My most recent blog post was meant to be a warning to everyone thinking of installing a watchOS beta open their Apple Watch. In short, mine was rendered completely unusable and I had to take it to the Apple Store to be fixed. They couldn’t;t fix it in store, so they sent it to headquarters. My watch was messed up on Friday, I brought it to Apple on Monday, and I got it back from them this Friday. All in all, I’ve spent about a week without a functioning Apple Watch. Here’s what I’ve learned.
My big takeaway is that the Apple Watch is a bigger part of my life than I had realized before. I know, I know, I’m the “Apple Watch guy” but I didn’t truly realize just how much I relied on this little guy until I lost it.
I noticed the lack of media controls when driving. Needing to grab my phone and use the controls there to skip tracks or to navigate a podcast episode is not only frustrating, but it’s dangerous. With the Apple Watch I just need to tilt my wrist slightly and tap the action I want. It’s much easier and MUCH safer.
I realized how stupid it feels to have to find your phone and turn it on to see the current time.
I learned how goddamned barbaric it is to have to find and look at your phone to see notifications as they come in. My god, keeping track of my appointments and miscellaneous notifications while I was at work this week was a major pain. I know this is how most of the world interacts with their smartphones, but it feels so wildly inefficient compared to what I’m used to.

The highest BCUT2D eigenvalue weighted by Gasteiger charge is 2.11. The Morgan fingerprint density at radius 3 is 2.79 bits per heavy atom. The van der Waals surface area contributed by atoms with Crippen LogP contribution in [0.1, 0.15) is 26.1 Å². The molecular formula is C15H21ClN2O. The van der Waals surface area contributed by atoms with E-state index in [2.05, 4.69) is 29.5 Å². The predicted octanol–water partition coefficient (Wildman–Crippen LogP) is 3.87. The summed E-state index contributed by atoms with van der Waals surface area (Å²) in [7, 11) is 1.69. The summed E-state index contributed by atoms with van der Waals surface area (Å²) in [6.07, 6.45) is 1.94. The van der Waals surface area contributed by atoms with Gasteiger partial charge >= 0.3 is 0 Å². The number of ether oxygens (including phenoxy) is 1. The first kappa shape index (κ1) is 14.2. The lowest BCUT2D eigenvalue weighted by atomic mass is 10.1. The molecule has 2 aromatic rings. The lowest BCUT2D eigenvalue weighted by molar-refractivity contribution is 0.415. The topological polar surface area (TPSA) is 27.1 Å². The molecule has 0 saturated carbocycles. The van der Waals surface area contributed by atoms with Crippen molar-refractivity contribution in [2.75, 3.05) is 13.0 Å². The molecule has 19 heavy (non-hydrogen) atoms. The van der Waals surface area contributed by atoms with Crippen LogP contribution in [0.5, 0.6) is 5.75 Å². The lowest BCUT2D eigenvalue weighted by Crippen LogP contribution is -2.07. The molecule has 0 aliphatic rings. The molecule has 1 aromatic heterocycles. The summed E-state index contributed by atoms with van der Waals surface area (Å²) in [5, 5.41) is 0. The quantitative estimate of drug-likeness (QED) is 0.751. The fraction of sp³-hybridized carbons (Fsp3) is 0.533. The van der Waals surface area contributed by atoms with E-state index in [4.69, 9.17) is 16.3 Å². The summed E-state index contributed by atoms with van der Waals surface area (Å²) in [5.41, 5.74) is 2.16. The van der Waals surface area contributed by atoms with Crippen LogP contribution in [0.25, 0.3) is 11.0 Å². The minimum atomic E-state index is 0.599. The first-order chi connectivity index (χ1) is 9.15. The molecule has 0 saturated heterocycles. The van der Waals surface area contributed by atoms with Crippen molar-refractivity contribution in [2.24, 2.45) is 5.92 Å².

I miss the Activity and Workout apps dearly. I missed being about to fill my rings, which it turns out is indeed a very effective way of keeping me on track. The Workouts app, which is only available on the Apple Watch, was also missed, as I don’t find phone-based apps as enjoyable to use. Similar to the notifications and time examples above, it’s just a pain to have to get my phone out of my pocket, unlock it (probably with a passcode, since my sweaty fingers don’t agree with Touch-ID) and check my status. Again, having that info directly on my wrist is wonderful. Losing the ability to say “Hey Siri, start a 5k outdoor run” and start running is way better than the way you start a workout in any app on the iPhone.
I missed having such easy access to the weather. I have a complication on my watch face that shows the temperature and forecast info at all times. This means no matter where I am or what I’m doing I always have immediate access to the current weather and know if I need to bring an umbrella. Widgets mad this a lot better in iOS 10, but it’s still a matter of grabbing my phone and swiping over on the lock screen to access it.
I missed unlocking my Mac with the Apple Watch. This feature could stand to be a little faster, but like everything else I noticed this past week, I really do miss it once it’s gone. My Mac’s password isn’t terribly long, so it’s not a horrible headache, but I definitely felt the pain of entering it over and over again. Lifting the lid of my laptop and then having it unlock itself a second later is pretty damn nice.
I missed wrist-based timers. Sure, I live in a home with Siri, Alexa, and Google Home, but I don’t find any of them as convenient as being able to toggle one quickly from my wrist. I have a complication on the watch face to set them if I want to do it silently, and I can say “Hey Siri, set a 15 minute timer.” Yes, I can ask those other assistants to do it too, but they’re not always around, like when I’m in the laundry room or when I’m not at home.
There are more little things, but I think I’ve made my point already. As I have said many times, the Apple Watch is not for everybody, but for many people it is an essential tool. I use my watch hundreds of times per day and it makes a sizable impact on my life. Hello, Apple Watch, it’s good to have you back!